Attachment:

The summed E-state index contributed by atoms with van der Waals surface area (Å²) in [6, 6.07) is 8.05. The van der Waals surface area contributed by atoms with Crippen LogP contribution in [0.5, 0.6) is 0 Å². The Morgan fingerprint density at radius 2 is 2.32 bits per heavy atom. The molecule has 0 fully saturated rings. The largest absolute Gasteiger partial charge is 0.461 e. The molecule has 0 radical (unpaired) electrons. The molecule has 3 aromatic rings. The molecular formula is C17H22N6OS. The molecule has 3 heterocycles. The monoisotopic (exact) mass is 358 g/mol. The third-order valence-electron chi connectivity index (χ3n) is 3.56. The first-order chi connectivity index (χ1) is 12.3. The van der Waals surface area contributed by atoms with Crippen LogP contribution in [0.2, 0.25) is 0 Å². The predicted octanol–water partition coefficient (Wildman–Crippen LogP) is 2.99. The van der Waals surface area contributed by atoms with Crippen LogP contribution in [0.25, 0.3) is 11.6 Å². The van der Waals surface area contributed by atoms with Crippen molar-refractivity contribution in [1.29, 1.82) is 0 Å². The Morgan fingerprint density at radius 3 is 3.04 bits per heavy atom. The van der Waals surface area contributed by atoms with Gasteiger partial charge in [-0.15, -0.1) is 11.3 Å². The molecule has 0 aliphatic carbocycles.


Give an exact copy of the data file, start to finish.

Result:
The summed E-state index contributed by atoms with van der Waals surface area (Å²) in [6, 6.07) is 8.05. The van der Waals surface area contributed by atoms with Crippen LogP contribution in [0.5, 0.6) is 0 Å². The Morgan fingerprint density at radius 2 is 2.32 bits per heavy atom. The molecule has 0 fully saturated rings. The largest absolute Gasteiger partial charge is 0.461 e. The molecule has 0 radical (unpaired) electrons. The molecule has 3 aromatic rings. The molecular formula is C17H22N6OS. The molecule has 3 heterocycles. The monoisotopic (exact) mass is 358 g/mol. The third-order valence-electron chi connectivity index (χ3n) is 3.56. The first-order chi connectivity index (χ1) is 12.3. The van der Waals surface area contributed by atoms with Crippen LogP contribution in [0.2, 0.25) is 0 Å². The predicted octanol–water partition coefficient (Wildman–Crippen LogP) is 2.99. The van der Waals surface area contributed by atoms with Crippen LogP contribution in [0.25, 0.3) is 11.6 Å². The van der Waals surface area contributed by atoms with Crippen molar-refractivity contribution in [1.29, 1.82) is 0 Å². The Morgan fingerprint density at radius 3 is 3.04 bits per heavy atom. The van der Waals surface area contributed by atoms with Gasteiger partial charge in [-0.15, -0.1) is 11.3 Å². The molecule has 0 aliphatic carbocycles.